As this is a review for Judas and the Black Messiah, you’d expect me to, well, review Judas and the Black Messiah, wouldn’t you?
I will get to that – don’t immediately click off of this page. But first, I need to review my WiFi provider, as I had to furiously sweat it out, as my screening link for Judas and the Black Messiah buffered every six seconds, making this two hour film last an extra three hours.
And because of that, I apologise if I have missed any moments in the film, as I gazed upon a spinning wheel indicating that the next two minutes of film were loading.
Now, back to the review of the actual film.
Heading into Judas and the Black Messiah, I didn’t know really that much about the Black Panthers at all. I didn’t know of the film’s real-life focus, Fred Hampton, or his soon-to-be murderer, Bill O’Neal. But since, this film has sparked such an interest; a desire to Google every single moment and detail about this story, in a very much-needed period of time.
I could wax lyrical for hours about this film – from the performances to the cinematography to the music – and, well, as this is a critique of the film, I probably will do that.
Judas and the Black Messiah tells the story of Fred Hampton, the enthusiastic, idolised Chairman of the Illinois Black Panther Party, but – rather interestingly – it isn’t told from his perspective, but from the view of an FBI informant, Bill O’Neal, who goes on to betray Fred.
The film opens with Bill attempting to steal a car, only to be arrested and used as an FBI informant to infiltrate the Black Panthers. As Bill gets involved deeper with the Black Panthers Party, the film becomes more tense, giving me serious Uncut Gems vibes. During one scene, he is grilled about how he got his car; lying that he hot-wired it, instead of being issued it by the police, and Bill even comes face-to-face with someone who was at the scene of the first car he stole. To say my hands were clammy by the end of this was an understatement, and I don’t think it’s just the eczema.
It’s a testament to how flawlessly LaKeith Stanfield portrayed Bill that makes these moments so difficult to watch. Even though he was betraying Fred throughout the entirety of the film, you’d be forgiven for feeling sorry for him. LaKeith’s performance was incredible – with every trembling hand and lip quiver, you could see the fear of getting caught. And when he did feel like he’d gotten away with the next part of his plan, you’d notice subtle smirks from him as he’d drive away. In fact, at the end of the film, we see the real Bill O’Neal – filmed for a documentary based on these events – and it’s difficult to identify who’s who; LaKeith even mimicked such minor details, such as Bill’s eyes flicking to the side on occasions.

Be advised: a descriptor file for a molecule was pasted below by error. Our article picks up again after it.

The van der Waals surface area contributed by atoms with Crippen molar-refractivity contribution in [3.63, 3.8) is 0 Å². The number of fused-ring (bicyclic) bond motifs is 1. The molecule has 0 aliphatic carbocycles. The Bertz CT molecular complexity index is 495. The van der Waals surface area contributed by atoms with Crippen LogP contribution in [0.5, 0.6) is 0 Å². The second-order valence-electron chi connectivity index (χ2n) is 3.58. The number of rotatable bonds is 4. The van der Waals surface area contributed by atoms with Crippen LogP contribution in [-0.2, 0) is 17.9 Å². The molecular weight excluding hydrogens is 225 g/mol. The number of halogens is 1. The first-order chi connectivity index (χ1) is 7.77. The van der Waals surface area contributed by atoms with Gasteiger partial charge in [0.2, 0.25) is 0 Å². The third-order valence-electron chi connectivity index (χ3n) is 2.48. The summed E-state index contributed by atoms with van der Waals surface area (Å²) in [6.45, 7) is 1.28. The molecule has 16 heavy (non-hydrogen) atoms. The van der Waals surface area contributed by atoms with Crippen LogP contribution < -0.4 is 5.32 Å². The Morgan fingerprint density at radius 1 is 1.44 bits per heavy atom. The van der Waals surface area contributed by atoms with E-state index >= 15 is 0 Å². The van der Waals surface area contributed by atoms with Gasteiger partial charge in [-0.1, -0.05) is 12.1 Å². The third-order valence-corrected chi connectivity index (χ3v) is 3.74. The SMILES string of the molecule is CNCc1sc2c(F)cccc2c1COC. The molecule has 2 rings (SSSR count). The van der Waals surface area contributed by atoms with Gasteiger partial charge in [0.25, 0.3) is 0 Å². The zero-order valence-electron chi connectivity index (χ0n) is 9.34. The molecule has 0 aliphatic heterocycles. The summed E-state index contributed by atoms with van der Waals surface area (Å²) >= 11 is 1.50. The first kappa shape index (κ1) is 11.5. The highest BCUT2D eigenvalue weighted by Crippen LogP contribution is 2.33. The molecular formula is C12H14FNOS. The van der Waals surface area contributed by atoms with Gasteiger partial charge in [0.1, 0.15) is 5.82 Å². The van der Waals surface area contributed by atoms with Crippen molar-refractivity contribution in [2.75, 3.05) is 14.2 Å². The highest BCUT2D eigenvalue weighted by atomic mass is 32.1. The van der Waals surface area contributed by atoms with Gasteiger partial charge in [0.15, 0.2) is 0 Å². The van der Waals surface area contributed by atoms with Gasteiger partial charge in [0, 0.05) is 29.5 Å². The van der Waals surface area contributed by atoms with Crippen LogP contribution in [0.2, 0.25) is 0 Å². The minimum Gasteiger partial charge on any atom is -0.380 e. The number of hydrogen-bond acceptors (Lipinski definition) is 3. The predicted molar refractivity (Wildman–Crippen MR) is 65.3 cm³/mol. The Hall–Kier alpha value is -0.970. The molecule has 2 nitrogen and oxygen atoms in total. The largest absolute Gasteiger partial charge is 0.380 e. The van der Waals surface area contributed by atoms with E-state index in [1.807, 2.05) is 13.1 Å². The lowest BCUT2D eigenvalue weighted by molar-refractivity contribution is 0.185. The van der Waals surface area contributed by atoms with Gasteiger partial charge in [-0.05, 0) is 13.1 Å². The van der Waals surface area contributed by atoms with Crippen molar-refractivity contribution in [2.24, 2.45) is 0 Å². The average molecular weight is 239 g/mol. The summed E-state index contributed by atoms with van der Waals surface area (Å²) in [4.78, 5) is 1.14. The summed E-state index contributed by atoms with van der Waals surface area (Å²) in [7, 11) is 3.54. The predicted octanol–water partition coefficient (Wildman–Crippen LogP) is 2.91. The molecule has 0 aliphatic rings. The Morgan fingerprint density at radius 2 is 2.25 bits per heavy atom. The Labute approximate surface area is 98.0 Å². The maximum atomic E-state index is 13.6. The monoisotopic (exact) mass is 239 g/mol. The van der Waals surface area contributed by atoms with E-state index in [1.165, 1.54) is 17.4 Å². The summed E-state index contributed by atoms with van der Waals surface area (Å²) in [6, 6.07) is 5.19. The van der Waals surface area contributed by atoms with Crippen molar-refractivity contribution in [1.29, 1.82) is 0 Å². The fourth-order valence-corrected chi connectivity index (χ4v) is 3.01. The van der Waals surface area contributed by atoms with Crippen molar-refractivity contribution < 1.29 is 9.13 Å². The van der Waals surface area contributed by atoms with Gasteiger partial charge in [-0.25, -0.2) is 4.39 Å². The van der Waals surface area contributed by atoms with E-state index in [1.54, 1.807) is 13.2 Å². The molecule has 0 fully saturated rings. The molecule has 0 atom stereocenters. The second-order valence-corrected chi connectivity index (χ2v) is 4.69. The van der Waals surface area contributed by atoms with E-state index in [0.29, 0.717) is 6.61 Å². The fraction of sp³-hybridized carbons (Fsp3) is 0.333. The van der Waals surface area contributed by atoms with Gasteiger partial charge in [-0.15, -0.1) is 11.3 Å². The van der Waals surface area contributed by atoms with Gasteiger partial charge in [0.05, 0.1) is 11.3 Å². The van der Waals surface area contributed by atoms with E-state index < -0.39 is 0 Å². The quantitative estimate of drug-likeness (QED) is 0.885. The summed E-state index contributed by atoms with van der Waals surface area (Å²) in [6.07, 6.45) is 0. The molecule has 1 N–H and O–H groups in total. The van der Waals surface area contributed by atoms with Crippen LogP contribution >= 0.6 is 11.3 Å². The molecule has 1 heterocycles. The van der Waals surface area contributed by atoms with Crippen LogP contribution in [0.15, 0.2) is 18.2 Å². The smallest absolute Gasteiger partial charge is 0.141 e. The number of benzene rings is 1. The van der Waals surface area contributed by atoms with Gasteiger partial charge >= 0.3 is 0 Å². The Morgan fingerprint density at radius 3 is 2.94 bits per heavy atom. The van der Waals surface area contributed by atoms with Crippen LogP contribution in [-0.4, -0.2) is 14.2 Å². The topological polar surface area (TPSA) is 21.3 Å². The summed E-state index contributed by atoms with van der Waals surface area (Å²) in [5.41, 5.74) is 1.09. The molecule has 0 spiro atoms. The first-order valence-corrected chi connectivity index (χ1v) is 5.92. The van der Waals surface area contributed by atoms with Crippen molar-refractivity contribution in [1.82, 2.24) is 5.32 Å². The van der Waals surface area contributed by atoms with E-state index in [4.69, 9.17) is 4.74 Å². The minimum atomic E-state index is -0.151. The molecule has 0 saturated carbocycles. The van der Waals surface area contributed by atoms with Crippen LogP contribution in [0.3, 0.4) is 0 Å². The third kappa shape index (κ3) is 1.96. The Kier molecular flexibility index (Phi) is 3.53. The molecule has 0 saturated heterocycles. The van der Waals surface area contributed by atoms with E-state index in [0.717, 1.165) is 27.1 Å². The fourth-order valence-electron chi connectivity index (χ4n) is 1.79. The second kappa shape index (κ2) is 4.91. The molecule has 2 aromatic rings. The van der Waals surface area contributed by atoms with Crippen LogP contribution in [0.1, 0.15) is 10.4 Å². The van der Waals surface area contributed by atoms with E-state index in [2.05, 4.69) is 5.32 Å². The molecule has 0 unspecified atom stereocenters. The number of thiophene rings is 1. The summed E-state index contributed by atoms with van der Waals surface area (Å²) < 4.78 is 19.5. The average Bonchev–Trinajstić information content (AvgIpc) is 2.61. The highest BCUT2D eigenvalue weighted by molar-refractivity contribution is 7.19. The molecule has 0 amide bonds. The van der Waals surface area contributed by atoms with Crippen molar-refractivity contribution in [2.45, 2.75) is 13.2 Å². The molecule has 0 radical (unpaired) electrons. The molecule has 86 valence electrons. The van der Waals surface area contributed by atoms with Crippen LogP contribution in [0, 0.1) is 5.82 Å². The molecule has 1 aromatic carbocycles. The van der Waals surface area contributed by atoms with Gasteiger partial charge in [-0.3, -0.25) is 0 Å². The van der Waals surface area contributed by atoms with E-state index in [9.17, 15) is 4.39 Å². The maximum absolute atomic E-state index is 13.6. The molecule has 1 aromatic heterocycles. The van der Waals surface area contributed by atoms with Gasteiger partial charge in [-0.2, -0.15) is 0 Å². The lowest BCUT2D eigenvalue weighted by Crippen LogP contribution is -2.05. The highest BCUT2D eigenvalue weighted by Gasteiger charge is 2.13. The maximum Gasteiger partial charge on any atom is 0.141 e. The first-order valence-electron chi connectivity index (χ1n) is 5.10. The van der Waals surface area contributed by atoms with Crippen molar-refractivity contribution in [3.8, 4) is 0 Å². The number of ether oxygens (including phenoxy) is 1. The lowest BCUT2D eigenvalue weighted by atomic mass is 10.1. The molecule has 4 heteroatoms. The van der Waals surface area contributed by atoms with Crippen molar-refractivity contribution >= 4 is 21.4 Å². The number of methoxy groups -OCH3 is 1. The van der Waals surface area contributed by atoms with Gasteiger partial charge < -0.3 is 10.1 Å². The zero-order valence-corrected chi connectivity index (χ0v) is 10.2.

Of course, you cannot praise an acting performance without mentioning Daniel Kaluuya. Sometimes, I rave about his acting in films he’s not even in. He was great in Over the Hedge, Blades of Glory and The Grand Budapest Hotel, wasn’t he?
I was amazed by his performance in Get Out – to think, prior to that, he was just the dopey one from Skins, and, more iconically, Parking Pataweyo (Google it.) But in Judas and the Black Messiah, Daniel just transforms into a whole different human. From the first time we see him on screen, you don’t recognise Daniel; from his posture to the gravelly voice – it’s not Daniel; it is Fred. The scenes were Daniel addresses his following are so passionate and rousing enough for the Academy Award win alone.
It’s because of their incredible performances that I was actually a little let down to not see them together enough. They do share most of their time on the screen together; don’t get me wrong. But I wanted more from their relationship. LaKeith’s William enters the Black Panther Party as an unknown; people initially do not trust him, but he quickly becomes Fred’s driver, and soon his head-of-security. We don’t really see the connection between the two; what made Fred trust Bill so much. There’s only one moment where there seems to be an emotional connection; following Fred returning from jail, as he sees Bill has helped restore their HQ from a fire. That’s it. That was the only time I felt a bond between the two; I just wanted more of that.
(And before you come at me with “SPOILER ALERT!!!!!”, just know this was a real story. That’s like me saying that the Titanic sank.)
Everything about Judas and the Black Messiah was gorgeous. It is shot beautifully; from the lengthy one-camera shots at the beginning, to the picture-perfect recreations of the documentary. And it sounds amazing too. The soundtrack is powerful, and so fitting for the film.
And, if great visuals, a killer soundtrack and sublime performances don’t do it for you, know that Jesse Plemons is in it. You know shit’s about to go down when this little git appears.